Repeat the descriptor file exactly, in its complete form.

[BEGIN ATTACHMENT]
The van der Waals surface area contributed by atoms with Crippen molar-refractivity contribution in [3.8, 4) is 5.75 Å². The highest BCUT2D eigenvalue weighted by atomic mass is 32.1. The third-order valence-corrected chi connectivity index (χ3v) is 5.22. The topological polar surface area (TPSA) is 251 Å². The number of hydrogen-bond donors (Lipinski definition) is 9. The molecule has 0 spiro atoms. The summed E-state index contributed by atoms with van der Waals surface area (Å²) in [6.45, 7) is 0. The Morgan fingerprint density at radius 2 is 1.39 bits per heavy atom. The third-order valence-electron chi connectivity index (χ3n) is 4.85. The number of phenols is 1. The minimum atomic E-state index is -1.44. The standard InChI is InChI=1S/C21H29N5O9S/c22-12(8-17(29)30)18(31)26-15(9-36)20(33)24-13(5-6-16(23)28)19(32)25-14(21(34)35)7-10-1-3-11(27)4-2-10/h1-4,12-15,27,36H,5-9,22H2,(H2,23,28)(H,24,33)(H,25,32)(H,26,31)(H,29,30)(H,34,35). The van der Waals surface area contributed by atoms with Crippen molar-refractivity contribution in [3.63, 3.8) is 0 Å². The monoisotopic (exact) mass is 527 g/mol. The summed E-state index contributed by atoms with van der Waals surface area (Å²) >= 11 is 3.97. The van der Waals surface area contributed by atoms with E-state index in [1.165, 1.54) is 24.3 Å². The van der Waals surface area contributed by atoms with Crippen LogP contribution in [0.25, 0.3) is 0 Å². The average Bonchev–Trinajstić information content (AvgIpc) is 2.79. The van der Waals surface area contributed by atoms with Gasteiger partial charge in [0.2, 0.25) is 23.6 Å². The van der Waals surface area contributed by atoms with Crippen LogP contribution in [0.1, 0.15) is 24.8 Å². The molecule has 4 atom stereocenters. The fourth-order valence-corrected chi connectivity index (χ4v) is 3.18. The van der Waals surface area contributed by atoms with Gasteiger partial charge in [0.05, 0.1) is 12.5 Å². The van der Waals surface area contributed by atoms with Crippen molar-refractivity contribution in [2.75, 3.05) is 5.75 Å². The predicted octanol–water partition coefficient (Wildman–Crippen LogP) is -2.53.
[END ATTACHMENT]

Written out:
The van der Waals surface area contributed by atoms with Crippen molar-refractivity contribution in [3.8, 4) is 5.75 Å². The highest BCUT2D eigenvalue weighted by atomic mass is 32.1. The third-order valence-corrected chi connectivity index (χ3v) is 5.22. The topological polar surface area (TPSA) is 251 Å². The number of hydrogen-bond donors (Lipinski definition) is 9. The molecule has 0 spiro atoms. The summed E-state index contributed by atoms with van der Waals surface area (Å²) in [6.45, 7) is 0. The Morgan fingerprint density at radius 2 is 1.39 bits per heavy atom. The third-order valence-electron chi connectivity index (χ3n) is 4.85. The number of phenols is 1. The minimum atomic E-state index is -1.44. The standard InChI is InChI=1S/C21H29N5O9S/c22-12(8-17(29)30)18(31)26-15(9-36)20(33)24-13(5-6-16(23)28)19(32)25-14(21(34)35)7-10-1-3-11(27)4-2-10/h1-4,12-15,27,36H,5-9,22H2,(H2,23,28)(H,24,33)(H,25,32)(H,26,31)(H,29,30)(H,34,35). The van der Waals surface area contributed by atoms with Crippen molar-refractivity contribution in [3.63, 3.8) is 0 Å². The monoisotopic (exact) mass is 527 g/mol. The summed E-state index contributed by atoms with van der Waals surface area (Å²) >= 11 is 3.97. The van der Waals surface area contributed by atoms with E-state index in [1.165, 1.54) is 24.3 Å². The van der Waals surface area contributed by atoms with Crippen LogP contribution in [0.25, 0.3) is 0 Å². The average Bonchev–Trinajstić information content (AvgIpc) is 2.79. The van der Waals surface area contributed by atoms with Gasteiger partial charge in [0.2, 0.25) is 23.6 Å². The van der Waals surface area contributed by atoms with Crippen LogP contribution in [0.1, 0.15) is 24.8 Å². The molecule has 4 atom stereocenters. The fourth-order valence-corrected chi connectivity index (χ4v) is 3.18. The van der Waals surface area contributed by atoms with Gasteiger partial charge in [0.05, 0.1) is 12.5 Å². The van der Waals surface area contributed by atoms with Crippen molar-refractivity contribution in [2.75, 3.05) is 5.75 Å². The predicted octanol–water partition coefficient (Wildman–Crippen LogP) is -2.53.